i thought it might be a good way to start understanding all the networking stuff


when you say 'open a port that isn't open to the internet', how is that possible? I thought ports were pretty much holes in a wall that you can open selectively (im a visual thinker :) )

well, first an important distinction: on the Server, YOU do not open a port, a server application does.
on the Firewall, a port is as you describe, just a whole in the wall.

for your server site (your grandma's place) to make a service accessible, you must have:
1) a server service running on the port
2) the firewalls in play must allow traffic to that port, from whatever sender is designated

to check the state of your service, on the server, run

sudo netstat -ntlupand make sure that your port is listed as listening on 0.0.0.0/0.

then make sure your server firewall allows connections on that port:

sudo ufw statusand make sure that your port is allowed or the firewall is inactive.

then make sure the port is allowed by your router. see instructions for your
make/model of router here: http://portforward.com/

to test, from the server, go to www.canyouseeme.org (http://www.canyouseeme.org) and see if it can see your ssh service. alternately you can use zenmap/nmap or telnet to check which ports are open to your network.

if you've done those things, your ssh should work fine.

as for VNC, I would really recommend you try FreeNX (https://help.ubuntu.com/community/FreeNX) instead. its easier to get running. the only thing it doesn't do, is allow you to interact with the desktop session (it logs you into your own session).
otherwise here are instructions for tunneling vnc traffic over ssh from windows clients (skip to step 3):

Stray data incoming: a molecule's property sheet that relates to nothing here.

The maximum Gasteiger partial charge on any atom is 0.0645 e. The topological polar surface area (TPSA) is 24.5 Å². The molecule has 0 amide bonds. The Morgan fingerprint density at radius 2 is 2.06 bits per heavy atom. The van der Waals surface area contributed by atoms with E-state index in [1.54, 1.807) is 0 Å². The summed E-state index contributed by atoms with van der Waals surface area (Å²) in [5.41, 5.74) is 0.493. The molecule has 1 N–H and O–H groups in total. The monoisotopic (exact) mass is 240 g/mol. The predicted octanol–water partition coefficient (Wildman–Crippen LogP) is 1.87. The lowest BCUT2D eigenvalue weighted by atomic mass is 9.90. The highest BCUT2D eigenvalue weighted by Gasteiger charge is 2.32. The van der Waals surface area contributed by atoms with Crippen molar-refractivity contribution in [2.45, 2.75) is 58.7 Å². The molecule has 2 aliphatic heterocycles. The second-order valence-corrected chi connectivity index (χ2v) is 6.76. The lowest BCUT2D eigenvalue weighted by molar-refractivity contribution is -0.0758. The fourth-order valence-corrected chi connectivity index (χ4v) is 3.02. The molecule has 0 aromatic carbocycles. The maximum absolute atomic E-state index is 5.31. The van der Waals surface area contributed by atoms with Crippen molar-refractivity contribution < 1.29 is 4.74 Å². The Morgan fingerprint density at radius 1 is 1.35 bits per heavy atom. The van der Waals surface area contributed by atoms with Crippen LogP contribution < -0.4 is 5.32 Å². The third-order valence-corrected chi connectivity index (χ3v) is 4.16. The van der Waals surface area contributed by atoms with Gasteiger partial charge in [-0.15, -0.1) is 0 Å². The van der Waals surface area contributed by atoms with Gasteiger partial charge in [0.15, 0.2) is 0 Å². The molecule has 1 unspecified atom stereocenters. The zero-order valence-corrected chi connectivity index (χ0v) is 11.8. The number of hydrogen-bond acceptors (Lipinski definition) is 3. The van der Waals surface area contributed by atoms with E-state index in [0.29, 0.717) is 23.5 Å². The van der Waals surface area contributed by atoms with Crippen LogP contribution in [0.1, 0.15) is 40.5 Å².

http://ubuntuswitch.wordpress.com/2007/07/01/securely-remote-control-your-ubuntu-via-putty-from-a-windows-host-vncssh/

on ubuntu clients, use these instructions for connecting (easier than tunneling via putty):
http://ubuntu-tutorials.com/2007/06/12/vnc-over-ssh-securing-the-remote-desktop/

On the serverside (the laptop in question) you need both ssh and vnc (Remote desktop) running.
SSH should be accessible from the internet, but VNC should NOT be. Make sure you have Remote desktop uPNP settings disabled, and set it up for access only from the lan.

On the client computer, you need both an ssh client, and a vncviewer. for ubuntu both of these are built in, but on windows you use PuTTY, and any vncviewer you like. TightVNC and RealVNC are both quite popular.

to connect, first you use putty to connect to the servers ssh per the instructions in the link above.
this creates a "tunnel" between a port on your local computer (5900), and a port on the remote server (also 5900). any traffic you send into the port on your end, gets sent to the port on the server, so we just need to send vncviewers traffic to the local port to send it through the tunnel to the server.

to do that, point your vncviewer to 127.0.0.1 (by default, to port 5900). the vncviewer will send the traffic to localhost:5900, and it will be sent through the tunnel, to be received by server:5900. the server replies through the tunnel, and vncviewer gets the response.